Of course, the intensification of economic cooperation in the region is very important because without Afghanistan's full-fledged economic recovery, none of us will be able to relax, problems will continue, drug smuggling will as well and this, incidentally, is another area of cooperation in which we agreed to work more actively and do so jointly and coherently.
As I said previously, the process of countering regional threats and challenges, including those just mentioned, occupies an important place in our cooperation agenda. But of course the biggest difficulty is fighting terrorism, organised crime and drug trafficking.
In this regard our contacts within the CSTO [Collective Security Treaty Organisation] are very important. Just recently, together with the President of Tajikistan and other colleagues, we witnessed some very important events in Kazakhstan, which hosted the final stage of the CSTO Collective Rapid Reaction Force military exercises. These forces were established this year with the active participation of our colleagues. And I believe that the exercises went very smoothly and very well – I have already talked about this. Ultimately, they will be a factor in stabilising the region.
Another important stabilising factor is the presence of our troops in Tajikistan at the 201st Russian military base. We have discussed these issues and believe that we will continue to provide our partners in Tajikistan with allied assistance in accordance with existing arrangements.
I would like to conclude by once again thanking President Rahmon for his business-like, constructive, very kind and friendly approach to the issues discussed. The President of Tajikistan's visit is not limited to this official portion: today and tomorrow our guest will have other contacts and meetings. This is very good because, I repeat once again, a state visit represents a good opportunity to get acquainted with our country – although of course Mr Rahmon already knows Russia very well. Nevertheless, it is still necessary. Each country develops and every time you visit you find something new there. When I was in Tajikistan this year I visited Nurek [in southern Tajikistan] with great pleasure and saw how the facilities [of a space object tracking station] look today and how beautiful it is there.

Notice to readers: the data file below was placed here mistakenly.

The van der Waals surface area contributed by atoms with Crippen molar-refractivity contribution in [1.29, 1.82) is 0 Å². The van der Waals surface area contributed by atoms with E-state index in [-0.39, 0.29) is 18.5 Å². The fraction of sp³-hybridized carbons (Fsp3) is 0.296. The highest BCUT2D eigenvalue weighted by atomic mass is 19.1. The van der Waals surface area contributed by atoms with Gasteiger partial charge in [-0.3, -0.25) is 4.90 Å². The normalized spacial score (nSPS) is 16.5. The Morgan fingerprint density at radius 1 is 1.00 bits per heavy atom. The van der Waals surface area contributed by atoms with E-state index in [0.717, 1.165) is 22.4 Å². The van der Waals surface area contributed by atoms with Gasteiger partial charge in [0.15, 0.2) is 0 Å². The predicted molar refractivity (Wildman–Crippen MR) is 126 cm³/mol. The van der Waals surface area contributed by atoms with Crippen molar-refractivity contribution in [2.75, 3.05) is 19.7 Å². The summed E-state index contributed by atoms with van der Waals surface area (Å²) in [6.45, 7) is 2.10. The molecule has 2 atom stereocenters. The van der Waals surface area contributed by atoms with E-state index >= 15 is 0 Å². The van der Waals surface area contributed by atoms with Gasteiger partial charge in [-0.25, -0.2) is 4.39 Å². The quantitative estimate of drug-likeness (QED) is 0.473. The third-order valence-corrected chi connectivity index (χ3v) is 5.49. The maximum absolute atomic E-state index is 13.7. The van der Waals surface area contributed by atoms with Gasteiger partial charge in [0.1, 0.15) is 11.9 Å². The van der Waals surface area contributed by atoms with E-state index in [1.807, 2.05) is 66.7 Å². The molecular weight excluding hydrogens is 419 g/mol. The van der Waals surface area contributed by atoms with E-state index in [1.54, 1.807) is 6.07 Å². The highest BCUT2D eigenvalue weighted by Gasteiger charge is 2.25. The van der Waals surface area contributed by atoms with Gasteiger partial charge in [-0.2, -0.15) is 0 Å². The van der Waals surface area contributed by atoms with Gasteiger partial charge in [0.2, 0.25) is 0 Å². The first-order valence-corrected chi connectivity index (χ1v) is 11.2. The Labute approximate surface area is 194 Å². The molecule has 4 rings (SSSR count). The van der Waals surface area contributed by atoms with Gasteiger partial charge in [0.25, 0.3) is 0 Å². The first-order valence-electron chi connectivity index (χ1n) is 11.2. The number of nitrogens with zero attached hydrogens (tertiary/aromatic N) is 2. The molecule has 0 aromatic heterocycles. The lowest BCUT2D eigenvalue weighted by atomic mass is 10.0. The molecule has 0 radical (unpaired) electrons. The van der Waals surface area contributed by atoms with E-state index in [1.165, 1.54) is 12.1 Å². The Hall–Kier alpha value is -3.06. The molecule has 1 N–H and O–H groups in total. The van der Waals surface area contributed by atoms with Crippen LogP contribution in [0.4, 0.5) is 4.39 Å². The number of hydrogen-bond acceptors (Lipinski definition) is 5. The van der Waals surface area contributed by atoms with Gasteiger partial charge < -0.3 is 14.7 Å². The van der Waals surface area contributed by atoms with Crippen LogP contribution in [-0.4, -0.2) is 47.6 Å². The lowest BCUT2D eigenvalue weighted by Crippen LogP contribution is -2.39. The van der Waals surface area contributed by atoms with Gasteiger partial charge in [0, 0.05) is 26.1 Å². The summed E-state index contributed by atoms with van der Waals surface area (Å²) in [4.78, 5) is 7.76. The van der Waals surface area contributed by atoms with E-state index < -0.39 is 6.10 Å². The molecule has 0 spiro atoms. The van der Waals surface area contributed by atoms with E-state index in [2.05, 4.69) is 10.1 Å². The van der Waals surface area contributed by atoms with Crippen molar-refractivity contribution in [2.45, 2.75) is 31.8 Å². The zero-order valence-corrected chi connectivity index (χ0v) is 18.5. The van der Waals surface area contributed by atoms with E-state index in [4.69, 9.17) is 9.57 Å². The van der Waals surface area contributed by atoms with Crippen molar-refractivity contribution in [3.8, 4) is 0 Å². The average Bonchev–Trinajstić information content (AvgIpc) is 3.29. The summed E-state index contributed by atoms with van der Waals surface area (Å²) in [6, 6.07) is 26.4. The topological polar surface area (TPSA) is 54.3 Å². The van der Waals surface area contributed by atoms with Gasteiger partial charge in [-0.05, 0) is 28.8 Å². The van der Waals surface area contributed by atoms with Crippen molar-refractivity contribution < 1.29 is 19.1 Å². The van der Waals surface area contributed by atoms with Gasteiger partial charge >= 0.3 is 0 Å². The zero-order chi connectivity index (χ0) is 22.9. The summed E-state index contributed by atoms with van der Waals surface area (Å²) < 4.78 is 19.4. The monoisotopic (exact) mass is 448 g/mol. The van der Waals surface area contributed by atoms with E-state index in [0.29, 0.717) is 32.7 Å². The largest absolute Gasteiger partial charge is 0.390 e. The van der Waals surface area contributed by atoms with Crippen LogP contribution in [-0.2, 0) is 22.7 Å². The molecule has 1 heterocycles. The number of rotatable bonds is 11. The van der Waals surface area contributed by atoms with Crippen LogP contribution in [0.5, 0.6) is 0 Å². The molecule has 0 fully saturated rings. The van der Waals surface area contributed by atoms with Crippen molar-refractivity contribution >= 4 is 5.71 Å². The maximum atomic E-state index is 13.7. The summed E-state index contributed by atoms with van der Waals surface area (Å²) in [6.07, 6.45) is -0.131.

Incidentally, I just said to the President of Tajikistan that we need to think about strengthening the tourism component of our relationship because there are places our citizens can go to not only for work but also to relax. This is also a component of cultural and educational cooperation.
President of Tajikistan Emomali Rahmon:
Mr President, media representatives, ladies and gentlemen,
Of course the first state visit in the history of Tajikistani-Russian relations is an important event that should give our multifaceted cooperation a new impetus. During the visit we held extensive discussions both in private and with our delegations, where we reviewed key issues of bilateral cooperation and current international matters of mutual interest.
In general we positively assessed the development of cooperation between our countries in important fields and noted the high level of our political relations. We intend to continue to participate in an ongoing dialogue at various levels.